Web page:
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Spotted Lanternfly has Spread to Illinois

The invasive species could threaten trees and crops

Illinois is the latest state to find invasive spotted lanternflies, an winged insect that’s spreading across the eastern U.S. and is subject to squish-on-sight requests in New York and elsewhere.

First detected in the U.S. nearly a decade ago, the hitchhiking pest and its eggs have been getting rides on vehicles and trains as they expand from southeast Pennsylvania across the country.

Although the inch-long planthopper looks pretty with its distinctive black spots and bright red wing markings, the sap-sucking bug likes to mass and feed on plants. It then excretes a sticky, sugary waste, called "honeydew," that attracts insects and a form of sooty mold that can finish off the already weakened plants, posing a danger to crops and native trees. The gunk can also collect houses, decks and outdoor furniture.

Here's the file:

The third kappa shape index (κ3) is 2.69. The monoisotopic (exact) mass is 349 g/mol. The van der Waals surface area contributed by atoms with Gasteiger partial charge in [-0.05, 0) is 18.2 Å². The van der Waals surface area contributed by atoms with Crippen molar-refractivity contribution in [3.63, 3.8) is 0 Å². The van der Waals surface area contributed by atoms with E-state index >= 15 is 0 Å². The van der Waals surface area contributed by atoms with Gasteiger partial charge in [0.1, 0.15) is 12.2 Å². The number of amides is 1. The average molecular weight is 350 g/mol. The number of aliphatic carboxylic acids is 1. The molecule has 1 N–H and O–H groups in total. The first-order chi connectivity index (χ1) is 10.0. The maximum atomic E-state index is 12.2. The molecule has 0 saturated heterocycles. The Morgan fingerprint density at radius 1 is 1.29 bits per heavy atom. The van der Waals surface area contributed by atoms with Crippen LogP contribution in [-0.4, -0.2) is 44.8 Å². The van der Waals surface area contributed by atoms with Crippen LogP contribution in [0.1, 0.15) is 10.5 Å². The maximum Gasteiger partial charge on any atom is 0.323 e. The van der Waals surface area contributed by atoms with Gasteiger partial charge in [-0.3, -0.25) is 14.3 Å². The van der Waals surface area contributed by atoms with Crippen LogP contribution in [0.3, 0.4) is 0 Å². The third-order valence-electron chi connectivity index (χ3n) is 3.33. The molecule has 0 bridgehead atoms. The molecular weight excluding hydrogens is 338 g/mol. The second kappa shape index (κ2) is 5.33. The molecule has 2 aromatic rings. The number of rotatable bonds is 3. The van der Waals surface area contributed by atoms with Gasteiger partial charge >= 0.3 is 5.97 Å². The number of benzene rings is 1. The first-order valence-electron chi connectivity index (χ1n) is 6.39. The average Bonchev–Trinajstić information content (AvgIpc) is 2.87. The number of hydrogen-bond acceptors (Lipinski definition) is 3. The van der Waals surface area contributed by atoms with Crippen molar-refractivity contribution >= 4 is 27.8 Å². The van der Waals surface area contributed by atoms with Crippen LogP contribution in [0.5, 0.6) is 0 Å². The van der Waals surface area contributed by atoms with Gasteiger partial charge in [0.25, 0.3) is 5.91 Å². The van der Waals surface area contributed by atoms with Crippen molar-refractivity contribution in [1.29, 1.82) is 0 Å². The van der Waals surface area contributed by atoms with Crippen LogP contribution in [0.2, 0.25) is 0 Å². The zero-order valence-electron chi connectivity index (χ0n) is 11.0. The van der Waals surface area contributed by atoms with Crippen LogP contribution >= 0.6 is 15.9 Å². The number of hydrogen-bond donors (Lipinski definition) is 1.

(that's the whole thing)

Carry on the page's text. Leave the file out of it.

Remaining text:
Please select this link to read the complete article from The Associated Press.

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